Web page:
on November 7, 2016 by in Golden News, Comments Off on Bernie Sanders touts Morgan Carroll in Highlands Ranch

Bernie Sanders touts Morgan Carroll in Highlands Ranch

The focus was on former presidential candidate Bernie Sanders at a Morgan Carroll campaign rally in Highlands Ranch the night of Nov. 5.

Three days before the general election, Sanders implored the crowd to not only vote for Carroll –; who is challenging Republican incumbent Mike Coffman in Congressional District 6 –; but also to cast their ballots for his former opponent in the Democratic presidential primary, Hillary Clinton.

“In the next three days, do everything you can to see that Hillary Clinton and Morgan Carroll are elected,” the Vermont senator told the approximately 1,000 people gathered in the ThunderRidge High School gym.

Sanders proved popular with Colorado Democrats while he was challenging Clinton, winning the majority of the state’s delegates in the caucus in March running to her left while mainly focusing on economic issues.

Carroll, an Aurora Democrat, spoke ahead of Sanders, laying out her platform and heavily emphasizing campaign-finance reform and student debt relief.

“We need real student debt reform in D.C.,” she said, calling for lower interest rates and legislation to allow for refinancing of student loans.

Carroll said the race is close in the district, which includes Aurora, Centennial, Highlands Ranch, Littleton and part of Adams County.

District 31 state Rep. Joe Salazar and former senator and secretary of the interior Ken Salazar spoke as well, criticizing Coffman and attempting to tie him to the positions of Republican presidential candidate Donald Trump.

Sanders called for universal health care and a higher minimum wage, but did not mention Colorado’s two ballot initiatives on those issues –; Amendment 69, which would establish a statewide health care system, and Amendment 70, which would raise the minimum wage to $ 12 per hour by 2020.

He also assured his fans in the audience that Clinton stands for what he stands for on issues ranging from free college education and health care to criminal justice reform to climate policy. In addition, he criticized the pharmaceutical industry for high prescription drug prices.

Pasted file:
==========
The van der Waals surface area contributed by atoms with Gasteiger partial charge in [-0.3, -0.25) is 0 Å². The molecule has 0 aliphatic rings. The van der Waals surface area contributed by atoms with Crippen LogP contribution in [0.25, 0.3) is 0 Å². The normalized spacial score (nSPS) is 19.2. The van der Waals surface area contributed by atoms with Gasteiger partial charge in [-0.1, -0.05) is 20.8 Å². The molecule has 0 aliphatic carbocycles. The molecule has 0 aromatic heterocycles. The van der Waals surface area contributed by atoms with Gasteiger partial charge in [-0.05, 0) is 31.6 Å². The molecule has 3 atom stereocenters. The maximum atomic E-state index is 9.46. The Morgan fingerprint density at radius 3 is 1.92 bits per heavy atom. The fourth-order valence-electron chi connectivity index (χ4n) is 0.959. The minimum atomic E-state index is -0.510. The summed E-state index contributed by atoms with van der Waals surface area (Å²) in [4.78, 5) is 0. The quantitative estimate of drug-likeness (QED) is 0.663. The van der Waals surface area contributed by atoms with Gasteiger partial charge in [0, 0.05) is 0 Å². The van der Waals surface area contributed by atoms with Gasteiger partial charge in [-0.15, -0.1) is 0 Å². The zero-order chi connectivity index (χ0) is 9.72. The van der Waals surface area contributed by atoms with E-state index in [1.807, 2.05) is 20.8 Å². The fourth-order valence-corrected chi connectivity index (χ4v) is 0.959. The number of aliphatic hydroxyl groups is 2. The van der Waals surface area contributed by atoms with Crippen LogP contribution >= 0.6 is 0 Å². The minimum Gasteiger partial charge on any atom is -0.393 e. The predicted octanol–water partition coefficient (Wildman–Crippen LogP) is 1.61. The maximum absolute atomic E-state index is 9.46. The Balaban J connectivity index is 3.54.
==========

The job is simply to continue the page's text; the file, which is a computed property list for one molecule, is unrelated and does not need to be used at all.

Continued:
“I’ve got a message for the drug companies,” Sanders said. “Either you’re going to voluntarily lower your prices or we’re going to do it for you.”

Sanders also criticized the role of money in the political system, calling the United States a political and economic oligarchy, and saying that Clinton had told him that in the first 100 days of her administration, she would propose a constitutional amendment overturning the 2010 Supreme Court case Citizens United v. Federal Elections Commission.The 5-4 decision held that political financial contributions by corporations and unions are protected speech.

“(Republicans) think it is a wonderful idea that billionaires can pour millions of dollars into this congressional district,” he said.

Sanders called for student loan forgiveness for people working for the government and nonprofit organizations and also called on the federal government to create jobs.

“The fastest way to do that is to rebuild our crumbling infrastructure,” he said.

From the podium, Sanders held up a copy of the national Democratic Party platform, telling his supporters that they gave him the political clout to push the platform to the left.

While much has been made of whether Sanders’ progressive backers would get behind Clinton in the general election, Chris McCarron of Denver seemed to have no qualms about voting for the Democratic nominee. McCarron, who wore a “Bernie for President” T-shirt, said he was happy that Sanders had been able to influence the party platform.

“He’s not fighting from the outside anymore,” he said.

Although he doesn’t live in the 6th Congressional District, McCarron said he is impressed with Carroll as well.

“I think she might be the future of the party,” he said.

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